Critical Reflection on the Extent to Which Learning Can Contribute to the Personal Development, Economic Growth and Community Regeneration of Your Learners

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1.Critical reflection on the extent to which learning can contribute to the personal development, economic growth and community regeneration of your learners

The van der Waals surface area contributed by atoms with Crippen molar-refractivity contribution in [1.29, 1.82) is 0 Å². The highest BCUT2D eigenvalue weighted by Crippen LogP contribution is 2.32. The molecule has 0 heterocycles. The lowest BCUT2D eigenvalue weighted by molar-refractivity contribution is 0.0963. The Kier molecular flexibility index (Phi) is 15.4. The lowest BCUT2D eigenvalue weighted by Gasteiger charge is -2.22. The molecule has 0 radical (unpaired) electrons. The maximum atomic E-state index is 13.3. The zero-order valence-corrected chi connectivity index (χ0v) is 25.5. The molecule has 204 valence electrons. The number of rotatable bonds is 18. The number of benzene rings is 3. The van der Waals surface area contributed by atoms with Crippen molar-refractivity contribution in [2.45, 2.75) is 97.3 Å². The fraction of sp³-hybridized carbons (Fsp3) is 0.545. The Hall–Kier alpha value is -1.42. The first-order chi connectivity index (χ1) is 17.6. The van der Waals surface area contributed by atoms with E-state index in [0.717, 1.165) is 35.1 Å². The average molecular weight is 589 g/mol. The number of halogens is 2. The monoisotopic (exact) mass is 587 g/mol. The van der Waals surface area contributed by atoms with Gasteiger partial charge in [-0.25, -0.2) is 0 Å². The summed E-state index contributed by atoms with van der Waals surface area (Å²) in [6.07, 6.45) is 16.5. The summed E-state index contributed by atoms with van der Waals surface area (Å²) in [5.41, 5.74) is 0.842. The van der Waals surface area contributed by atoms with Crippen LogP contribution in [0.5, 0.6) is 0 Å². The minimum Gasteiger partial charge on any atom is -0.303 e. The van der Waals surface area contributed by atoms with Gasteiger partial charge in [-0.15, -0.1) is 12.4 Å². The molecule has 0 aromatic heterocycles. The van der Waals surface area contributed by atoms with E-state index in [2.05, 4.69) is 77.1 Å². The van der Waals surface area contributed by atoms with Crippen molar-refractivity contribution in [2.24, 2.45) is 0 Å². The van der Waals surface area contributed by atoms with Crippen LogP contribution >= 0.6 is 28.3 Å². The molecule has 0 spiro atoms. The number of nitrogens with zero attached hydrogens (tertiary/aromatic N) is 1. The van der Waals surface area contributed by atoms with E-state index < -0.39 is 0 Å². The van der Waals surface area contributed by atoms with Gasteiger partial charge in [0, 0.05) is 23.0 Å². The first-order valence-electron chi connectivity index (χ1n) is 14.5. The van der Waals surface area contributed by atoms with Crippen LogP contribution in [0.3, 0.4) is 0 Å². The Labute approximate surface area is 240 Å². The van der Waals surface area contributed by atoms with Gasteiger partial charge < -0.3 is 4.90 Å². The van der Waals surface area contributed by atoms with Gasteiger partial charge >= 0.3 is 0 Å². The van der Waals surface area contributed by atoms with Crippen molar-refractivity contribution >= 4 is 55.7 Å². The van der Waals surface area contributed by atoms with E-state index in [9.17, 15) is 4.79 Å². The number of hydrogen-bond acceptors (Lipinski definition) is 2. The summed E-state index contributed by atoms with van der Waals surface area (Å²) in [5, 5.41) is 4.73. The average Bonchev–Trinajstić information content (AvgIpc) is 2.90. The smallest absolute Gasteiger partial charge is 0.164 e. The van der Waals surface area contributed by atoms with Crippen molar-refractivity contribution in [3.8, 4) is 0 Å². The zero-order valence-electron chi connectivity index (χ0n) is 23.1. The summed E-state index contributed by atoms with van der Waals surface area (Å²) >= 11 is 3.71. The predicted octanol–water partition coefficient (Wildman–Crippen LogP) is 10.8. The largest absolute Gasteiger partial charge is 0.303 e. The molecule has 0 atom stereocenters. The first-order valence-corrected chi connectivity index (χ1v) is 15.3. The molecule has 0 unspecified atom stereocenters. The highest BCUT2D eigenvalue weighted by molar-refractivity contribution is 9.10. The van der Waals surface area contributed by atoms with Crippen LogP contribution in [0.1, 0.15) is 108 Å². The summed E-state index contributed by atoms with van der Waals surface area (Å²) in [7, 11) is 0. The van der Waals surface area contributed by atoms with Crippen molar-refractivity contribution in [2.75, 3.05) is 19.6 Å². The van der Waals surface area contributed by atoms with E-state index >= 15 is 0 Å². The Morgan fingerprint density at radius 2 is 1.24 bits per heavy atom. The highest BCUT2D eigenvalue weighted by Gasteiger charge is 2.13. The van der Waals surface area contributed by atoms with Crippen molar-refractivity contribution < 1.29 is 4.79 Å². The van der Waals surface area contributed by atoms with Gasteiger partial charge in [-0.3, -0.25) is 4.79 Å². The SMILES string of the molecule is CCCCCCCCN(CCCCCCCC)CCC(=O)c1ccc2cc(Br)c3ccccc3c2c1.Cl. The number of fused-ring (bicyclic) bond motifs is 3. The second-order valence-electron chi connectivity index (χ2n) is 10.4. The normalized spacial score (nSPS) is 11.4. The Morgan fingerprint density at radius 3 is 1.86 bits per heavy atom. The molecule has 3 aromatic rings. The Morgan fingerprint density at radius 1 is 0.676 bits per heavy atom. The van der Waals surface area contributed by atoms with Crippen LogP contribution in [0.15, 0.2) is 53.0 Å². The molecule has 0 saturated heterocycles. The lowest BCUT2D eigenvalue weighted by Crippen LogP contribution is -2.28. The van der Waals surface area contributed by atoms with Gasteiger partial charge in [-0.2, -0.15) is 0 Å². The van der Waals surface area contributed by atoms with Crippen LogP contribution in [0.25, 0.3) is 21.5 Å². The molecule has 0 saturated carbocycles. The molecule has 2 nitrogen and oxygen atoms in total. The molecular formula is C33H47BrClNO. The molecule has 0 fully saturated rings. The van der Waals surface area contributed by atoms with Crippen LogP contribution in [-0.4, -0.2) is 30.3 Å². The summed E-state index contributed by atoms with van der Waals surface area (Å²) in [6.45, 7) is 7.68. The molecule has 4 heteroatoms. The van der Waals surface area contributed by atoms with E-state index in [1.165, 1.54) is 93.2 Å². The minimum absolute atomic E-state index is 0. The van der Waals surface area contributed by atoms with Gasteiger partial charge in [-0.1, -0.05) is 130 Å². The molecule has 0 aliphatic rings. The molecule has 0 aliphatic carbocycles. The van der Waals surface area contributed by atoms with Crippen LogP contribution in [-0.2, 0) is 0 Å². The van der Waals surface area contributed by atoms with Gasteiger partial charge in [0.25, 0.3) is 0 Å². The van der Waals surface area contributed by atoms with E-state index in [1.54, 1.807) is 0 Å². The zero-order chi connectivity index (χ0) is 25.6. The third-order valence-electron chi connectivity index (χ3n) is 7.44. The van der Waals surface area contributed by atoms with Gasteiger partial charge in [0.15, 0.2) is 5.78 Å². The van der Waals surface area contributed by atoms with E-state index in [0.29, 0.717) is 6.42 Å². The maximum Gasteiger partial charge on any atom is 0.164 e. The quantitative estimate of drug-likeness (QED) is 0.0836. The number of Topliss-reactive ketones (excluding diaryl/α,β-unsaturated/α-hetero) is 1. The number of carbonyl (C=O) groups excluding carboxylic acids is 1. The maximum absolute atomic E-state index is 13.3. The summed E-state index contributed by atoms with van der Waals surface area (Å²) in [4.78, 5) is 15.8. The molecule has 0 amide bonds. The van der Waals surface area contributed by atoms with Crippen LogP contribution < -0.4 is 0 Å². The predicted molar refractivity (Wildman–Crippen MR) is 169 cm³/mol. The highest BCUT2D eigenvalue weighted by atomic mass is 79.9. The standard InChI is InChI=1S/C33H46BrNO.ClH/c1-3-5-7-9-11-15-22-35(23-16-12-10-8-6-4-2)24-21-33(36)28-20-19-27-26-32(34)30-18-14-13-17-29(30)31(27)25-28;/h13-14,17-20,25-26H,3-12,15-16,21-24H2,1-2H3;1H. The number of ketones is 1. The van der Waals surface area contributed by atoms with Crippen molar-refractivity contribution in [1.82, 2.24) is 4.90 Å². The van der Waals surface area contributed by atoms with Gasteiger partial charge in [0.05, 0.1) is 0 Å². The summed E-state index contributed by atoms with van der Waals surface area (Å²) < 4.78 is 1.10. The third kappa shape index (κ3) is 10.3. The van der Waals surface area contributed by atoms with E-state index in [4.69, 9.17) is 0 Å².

‘For people to consider improving their skills, they need to be aware of and motivated by the benefits of doing so. They must see a link between skills development and achieving their own personal ambitions’ (Leitch Review of Skills Final Report, 2006). There is no doubt at all that learning has a great impact on personal development and socio-economic success. A well embedded learning and development strategy will certainly increase personal capability and release high performance. Evidence shows that ‘learning and its benefits are dynamic in the sense that benefits gained in one domain such as education impact on functioning in other domains, such as family and community’ (Tett, Hall et al. 2006). Learning can promote the development of capabilities, personal resources and skills – and belief in one’s ability to deal with adverse situations. It also helps us to make informed decisions about behaviours that may affect our future health and happiness. A highly skilled workforce is essential to the country’s economic growth to enable it to meet the demands of the consumer. The benefits for the individual will mean higher incomes and raised aspirations, for employers it will increase productivity allowing them to be more competitive. In 2004, Lord Sandy Leitch was commissioned by the government to conduct an independent review on the long-term skills that the United Kingdom would need to achieve maximum growth, productivity and social justice by 2020. The review identified that the UK was well behind in the market of skills compared to USA, Canada and South Korea. This is mainly due to the fact that in the past opportunities to gain skills have been available only to those who can afford to progress educationally and that ordinary people have not been given the opportunities to reach their full...
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